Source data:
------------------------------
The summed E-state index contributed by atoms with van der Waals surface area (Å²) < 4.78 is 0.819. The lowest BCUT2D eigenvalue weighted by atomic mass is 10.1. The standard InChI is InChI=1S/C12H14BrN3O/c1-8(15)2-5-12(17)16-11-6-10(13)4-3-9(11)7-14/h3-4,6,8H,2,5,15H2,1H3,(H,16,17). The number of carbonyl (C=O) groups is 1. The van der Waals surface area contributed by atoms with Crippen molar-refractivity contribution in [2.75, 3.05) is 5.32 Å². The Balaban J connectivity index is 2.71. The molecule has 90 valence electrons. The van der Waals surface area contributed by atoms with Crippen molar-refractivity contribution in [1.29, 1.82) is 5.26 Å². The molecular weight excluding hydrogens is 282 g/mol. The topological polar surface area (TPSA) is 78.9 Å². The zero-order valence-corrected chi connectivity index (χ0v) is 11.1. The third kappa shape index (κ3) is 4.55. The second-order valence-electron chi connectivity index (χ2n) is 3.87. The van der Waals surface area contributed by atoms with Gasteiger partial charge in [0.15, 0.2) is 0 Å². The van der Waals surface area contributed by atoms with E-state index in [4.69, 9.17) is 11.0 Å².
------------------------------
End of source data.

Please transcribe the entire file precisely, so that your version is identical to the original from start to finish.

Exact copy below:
The summed E-state index contributed by atoms with van der Waals surface area (Å²) < 4.78 is 0.819. The lowest BCUT2D eigenvalue weighted by atomic mass is 10.1. The standard InChI is InChI=1S/C12H14BrN3O/c1-8(15)2-5-12(17)16-11-6-10(13)4-3-9(11)7-14/h3-4,6,8H,2,5,15H2,1H3,(H,16,17). The number of carbonyl (C=O) groups is 1. The van der Waals surface area contributed by atoms with Crippen molar-refractivity contribution in [2.75, 3.05) is 5.32 Å². The Balaban J connectivity index is 2.71. The molecule has 90 valence electrons. The van der Waals surface area contributed by atoms with Crippen molar-refractivity contribution in [1.29, 1.82) is 5.26 Å². The molecular weight excluding hydrogens is 282 g/mol. The topological polar surface area (TPSA) is 78.9 Å². The zero-order valence-corrected chi connectivity index (χ0v) is 11.1. The third kappa shape index (κ3) is 4.55. The second-order valence-electron chi connectivity index (χ2n) is 3.87. The van der Waals surface area contributed by atoms with Gasteiger partial charge in [0.15, 0.2) is 0 Å². The van der Waals surface area contributed by atoms with E-state index in [4.69, 9.17) is 11.0 Å².